Re: [isabelle] Uniqueness quantification



I indeed want "p q" to hold for exactly one of the 5 expressions, i.e.
only one of the 5 predicates returns true for all arguments.

Applying clarify/clarsimp seems to work indeed. However, if I change
the type of the predicates from "nat =>  bool" to "(nat*nat) =>  bool",
the proof breaks. Do you know why the input type of the predicates
affects the proof?

No particularly good ideas here, except that things are becoming more complicated.

Right, but how come the reverse doesn't hold? If there's exactly one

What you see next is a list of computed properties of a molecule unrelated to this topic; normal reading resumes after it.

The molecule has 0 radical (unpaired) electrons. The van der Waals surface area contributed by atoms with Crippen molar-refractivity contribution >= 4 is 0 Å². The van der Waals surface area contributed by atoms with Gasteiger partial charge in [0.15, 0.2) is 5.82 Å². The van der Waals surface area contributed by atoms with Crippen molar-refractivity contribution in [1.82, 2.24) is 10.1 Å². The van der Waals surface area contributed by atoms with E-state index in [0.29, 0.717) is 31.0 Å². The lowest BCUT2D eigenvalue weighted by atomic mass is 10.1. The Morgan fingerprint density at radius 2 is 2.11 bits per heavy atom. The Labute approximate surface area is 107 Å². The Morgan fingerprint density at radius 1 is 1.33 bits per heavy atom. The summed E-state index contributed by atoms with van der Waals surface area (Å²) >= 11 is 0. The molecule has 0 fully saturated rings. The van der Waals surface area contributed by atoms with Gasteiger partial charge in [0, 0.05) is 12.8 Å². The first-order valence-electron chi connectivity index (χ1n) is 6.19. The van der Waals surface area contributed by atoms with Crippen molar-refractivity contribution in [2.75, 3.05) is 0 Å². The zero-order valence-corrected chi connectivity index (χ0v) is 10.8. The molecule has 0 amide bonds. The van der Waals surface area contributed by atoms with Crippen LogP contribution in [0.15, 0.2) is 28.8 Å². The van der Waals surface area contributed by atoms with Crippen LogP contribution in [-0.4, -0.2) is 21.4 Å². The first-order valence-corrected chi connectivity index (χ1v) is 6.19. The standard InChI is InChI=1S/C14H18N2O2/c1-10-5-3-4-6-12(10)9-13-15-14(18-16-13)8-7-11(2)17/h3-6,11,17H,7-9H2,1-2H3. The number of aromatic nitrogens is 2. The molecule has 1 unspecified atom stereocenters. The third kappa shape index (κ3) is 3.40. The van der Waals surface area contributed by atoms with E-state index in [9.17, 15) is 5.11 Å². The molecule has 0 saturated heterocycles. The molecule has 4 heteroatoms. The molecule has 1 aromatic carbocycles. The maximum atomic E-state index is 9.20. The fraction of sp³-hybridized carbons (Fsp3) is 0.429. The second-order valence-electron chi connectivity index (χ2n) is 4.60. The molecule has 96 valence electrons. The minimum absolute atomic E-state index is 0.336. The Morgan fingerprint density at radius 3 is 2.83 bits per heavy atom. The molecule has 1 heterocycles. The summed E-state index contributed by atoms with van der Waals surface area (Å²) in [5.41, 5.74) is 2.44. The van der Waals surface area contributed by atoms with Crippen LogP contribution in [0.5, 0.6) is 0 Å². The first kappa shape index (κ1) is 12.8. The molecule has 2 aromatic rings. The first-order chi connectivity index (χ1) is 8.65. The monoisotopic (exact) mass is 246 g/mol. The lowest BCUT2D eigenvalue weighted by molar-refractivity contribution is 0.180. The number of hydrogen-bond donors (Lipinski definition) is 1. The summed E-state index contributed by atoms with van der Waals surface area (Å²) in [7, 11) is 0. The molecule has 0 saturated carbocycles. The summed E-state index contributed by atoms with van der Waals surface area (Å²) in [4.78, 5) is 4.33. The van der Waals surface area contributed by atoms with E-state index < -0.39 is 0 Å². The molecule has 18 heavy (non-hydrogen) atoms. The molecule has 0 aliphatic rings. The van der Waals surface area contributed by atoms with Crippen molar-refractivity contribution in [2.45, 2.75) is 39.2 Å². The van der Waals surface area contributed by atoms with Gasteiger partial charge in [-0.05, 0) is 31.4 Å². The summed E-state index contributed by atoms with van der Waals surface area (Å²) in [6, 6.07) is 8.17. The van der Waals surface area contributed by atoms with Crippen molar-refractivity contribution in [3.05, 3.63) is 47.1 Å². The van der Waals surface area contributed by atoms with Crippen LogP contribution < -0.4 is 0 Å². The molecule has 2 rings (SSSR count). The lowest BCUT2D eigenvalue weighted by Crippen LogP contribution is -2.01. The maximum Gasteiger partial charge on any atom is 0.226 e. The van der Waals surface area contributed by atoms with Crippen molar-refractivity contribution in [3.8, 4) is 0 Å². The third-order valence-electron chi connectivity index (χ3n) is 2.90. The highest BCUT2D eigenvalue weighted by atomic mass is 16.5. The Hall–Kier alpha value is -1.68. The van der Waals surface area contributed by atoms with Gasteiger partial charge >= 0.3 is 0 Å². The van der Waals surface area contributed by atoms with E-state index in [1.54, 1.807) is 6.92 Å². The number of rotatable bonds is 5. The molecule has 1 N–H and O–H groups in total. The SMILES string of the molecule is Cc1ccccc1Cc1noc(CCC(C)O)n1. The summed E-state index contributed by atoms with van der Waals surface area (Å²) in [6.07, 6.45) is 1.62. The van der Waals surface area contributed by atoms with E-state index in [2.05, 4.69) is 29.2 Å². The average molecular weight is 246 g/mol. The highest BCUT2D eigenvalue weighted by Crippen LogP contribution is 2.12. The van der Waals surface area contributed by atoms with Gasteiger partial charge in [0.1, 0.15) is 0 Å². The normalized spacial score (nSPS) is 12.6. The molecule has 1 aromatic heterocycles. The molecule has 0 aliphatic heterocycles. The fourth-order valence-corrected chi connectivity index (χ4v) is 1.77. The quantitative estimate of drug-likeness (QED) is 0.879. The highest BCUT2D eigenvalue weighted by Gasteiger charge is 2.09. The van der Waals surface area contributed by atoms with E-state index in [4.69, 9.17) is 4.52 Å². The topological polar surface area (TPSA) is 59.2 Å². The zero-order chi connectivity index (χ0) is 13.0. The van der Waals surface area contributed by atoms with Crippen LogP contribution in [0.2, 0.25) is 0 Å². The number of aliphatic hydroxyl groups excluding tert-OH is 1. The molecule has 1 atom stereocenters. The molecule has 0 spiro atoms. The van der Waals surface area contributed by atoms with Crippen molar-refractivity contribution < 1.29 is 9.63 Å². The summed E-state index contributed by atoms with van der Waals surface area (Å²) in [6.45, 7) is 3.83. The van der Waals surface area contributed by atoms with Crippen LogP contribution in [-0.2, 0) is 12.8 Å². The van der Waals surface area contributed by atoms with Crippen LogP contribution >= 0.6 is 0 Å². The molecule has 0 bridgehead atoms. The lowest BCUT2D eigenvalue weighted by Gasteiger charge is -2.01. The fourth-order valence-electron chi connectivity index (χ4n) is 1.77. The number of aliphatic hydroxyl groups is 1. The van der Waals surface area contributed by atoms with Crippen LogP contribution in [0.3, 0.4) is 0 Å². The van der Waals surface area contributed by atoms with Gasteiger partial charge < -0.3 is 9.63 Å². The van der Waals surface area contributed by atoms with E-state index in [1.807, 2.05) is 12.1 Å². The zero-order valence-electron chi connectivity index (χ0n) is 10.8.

of the predicates returning true, then isn't the length of the
filtered list one?

No. To phrase what I said before in different language again, the cardinality of the set you've been talking about "{p1, p2, p3, p4, p5}" isn't necessarily 5. If "p1 = p2" then there are less than 5 unique elements of the set "{p1, p2, p3, p4, p5}".

To rephrase this once more: if you add a p6 to your axiomatization with the axiom ax6: "p6 = p5", then the equivalent lemma is still provable:

lemma lem: "EX! p:{p1,p2,p3,p4,p5, p6}. p q"
apply (simp add: conj_disj_distribR Ex1_def all_conj_distrib ex_disj_distrib)
  apply clarsimp
  apply (metis axs)
  done

The reason this is provable is because "{p1, p2, p3, p4, p5, p6} = {p1, p2, p3, p4, p5}", so it's really just the same as the 5 example.

Yours,
    Thomas.





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